While at the U.N. General Assembly and other public forums, Iran continues to tout what it calls the peaceful intentions of its nuclear program to a skeptical audience. But the peaceful intentions of another “nuclear program”—one that will come in handy for Jewish shoppers this Hanukkah—are unquestioned. Using the words of the prophets as inspiration, a company called From War to Peace is turning swords into ploughshares—actually, recycled material from nukes into Jewish jewelry—in California.

Nov. 28 marks both Thanksgiving Day and the first day of Hanukkah 2013. It would be a natural reaction for an American Jew, when noticing that overlap during a casual reading of the calendar, to smile or even laugh. But Dana Gitell took things much further. A marketing professional, Gitell coined and trademarked the word “Thanksgivukkah,” launched Facebook and Twitter pages for the joint holiday, and partnered with Judaica retailer ModernTribe.com on a line of t-shirts and greeting cards to mark the occasion—one that, according to one analysis of the Jewish and Gregorian calendars, won’t occur again for more than 75,000 years. “I felt like [Thanksgivukkah is] almost like a Woodstock-like event, we can tell our kids, ‘I was there, I lived through Thanksgivukkah. I remember that day, it will never happen again,’” Gitell told JNS.org.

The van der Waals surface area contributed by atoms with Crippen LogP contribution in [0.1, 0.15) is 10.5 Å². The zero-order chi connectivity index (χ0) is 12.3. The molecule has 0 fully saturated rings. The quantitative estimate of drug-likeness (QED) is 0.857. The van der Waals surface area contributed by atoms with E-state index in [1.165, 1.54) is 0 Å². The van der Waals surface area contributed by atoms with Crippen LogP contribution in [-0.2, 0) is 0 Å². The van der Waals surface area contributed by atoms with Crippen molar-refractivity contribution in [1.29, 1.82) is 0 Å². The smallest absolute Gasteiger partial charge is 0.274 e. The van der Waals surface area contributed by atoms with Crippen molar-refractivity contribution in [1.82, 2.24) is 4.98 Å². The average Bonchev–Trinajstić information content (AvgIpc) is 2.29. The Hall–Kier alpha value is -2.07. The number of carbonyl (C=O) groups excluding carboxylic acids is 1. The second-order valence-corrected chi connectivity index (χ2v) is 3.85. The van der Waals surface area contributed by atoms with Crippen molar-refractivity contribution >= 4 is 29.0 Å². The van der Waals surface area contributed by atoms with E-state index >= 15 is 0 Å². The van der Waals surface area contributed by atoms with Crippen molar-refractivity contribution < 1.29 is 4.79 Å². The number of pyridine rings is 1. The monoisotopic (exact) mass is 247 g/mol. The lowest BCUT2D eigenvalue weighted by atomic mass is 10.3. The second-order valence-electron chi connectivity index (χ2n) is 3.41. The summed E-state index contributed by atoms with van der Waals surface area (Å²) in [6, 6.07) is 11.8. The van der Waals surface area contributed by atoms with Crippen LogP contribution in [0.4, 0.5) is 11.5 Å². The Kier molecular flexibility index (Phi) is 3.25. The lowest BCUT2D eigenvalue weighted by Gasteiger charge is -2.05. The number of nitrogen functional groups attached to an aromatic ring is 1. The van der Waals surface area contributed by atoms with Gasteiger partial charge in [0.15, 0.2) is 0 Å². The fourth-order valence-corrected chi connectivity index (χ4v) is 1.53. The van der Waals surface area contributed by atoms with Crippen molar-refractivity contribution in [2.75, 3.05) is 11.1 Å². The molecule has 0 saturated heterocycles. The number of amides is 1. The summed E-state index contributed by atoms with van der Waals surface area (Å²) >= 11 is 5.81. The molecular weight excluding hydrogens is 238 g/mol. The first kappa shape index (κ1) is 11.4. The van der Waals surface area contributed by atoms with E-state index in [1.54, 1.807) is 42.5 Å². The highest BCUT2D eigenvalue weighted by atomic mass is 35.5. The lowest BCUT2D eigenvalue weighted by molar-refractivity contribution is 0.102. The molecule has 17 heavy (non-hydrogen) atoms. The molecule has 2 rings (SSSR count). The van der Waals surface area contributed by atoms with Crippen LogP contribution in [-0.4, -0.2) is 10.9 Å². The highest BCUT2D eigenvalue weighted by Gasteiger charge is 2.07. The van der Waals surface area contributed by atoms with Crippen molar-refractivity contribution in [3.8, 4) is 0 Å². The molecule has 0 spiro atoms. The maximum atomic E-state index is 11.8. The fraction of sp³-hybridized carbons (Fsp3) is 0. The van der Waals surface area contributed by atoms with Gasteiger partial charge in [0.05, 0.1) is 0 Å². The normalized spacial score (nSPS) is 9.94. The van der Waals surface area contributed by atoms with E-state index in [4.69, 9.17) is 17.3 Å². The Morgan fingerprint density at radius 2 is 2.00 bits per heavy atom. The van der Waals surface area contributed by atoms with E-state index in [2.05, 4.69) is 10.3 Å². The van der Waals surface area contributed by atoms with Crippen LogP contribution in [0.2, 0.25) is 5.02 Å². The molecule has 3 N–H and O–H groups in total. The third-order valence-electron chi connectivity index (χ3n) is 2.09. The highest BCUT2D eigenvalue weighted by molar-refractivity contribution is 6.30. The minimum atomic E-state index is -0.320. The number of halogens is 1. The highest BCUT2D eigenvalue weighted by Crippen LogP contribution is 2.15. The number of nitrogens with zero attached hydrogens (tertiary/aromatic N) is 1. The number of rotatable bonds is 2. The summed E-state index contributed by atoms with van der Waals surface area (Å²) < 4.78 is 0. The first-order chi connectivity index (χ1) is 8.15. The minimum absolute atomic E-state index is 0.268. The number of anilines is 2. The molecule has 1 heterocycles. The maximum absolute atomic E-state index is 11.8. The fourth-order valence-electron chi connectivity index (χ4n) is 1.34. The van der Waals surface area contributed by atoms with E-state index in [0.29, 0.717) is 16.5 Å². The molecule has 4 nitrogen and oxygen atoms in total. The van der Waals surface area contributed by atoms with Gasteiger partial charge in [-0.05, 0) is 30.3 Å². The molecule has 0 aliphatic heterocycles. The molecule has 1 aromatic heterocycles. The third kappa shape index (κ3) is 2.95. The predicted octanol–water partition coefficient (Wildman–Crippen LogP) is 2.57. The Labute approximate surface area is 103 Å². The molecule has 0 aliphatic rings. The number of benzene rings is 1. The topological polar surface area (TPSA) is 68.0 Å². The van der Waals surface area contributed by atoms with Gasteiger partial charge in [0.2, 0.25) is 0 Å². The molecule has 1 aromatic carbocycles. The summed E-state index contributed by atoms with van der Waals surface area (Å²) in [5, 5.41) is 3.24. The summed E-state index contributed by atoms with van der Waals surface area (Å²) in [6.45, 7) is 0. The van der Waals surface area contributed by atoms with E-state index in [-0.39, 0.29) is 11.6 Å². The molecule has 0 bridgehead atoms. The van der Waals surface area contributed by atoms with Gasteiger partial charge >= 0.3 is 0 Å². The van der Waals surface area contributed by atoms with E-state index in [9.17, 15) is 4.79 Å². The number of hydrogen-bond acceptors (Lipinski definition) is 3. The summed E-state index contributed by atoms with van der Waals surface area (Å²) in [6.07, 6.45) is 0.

Modi’in is a town mentioned in the Mishnah that was home to the Maccabees of Hanukkah fame, and where the oldest synagogue in Israel was discovered, but it is also the Jewish state’s largest planned community and bills itself as “The City of the Future.” Reconciling those two images of Modi’in is at the heart of a struggle that is playing itself out on the local, national, and international level, as archeologists and preservationists try to raise awareness of Modi’in’s rich Hanukkah-related history and preserve ancient sites, while most city and government officials prefer to focus resources on development of services for today’s residents.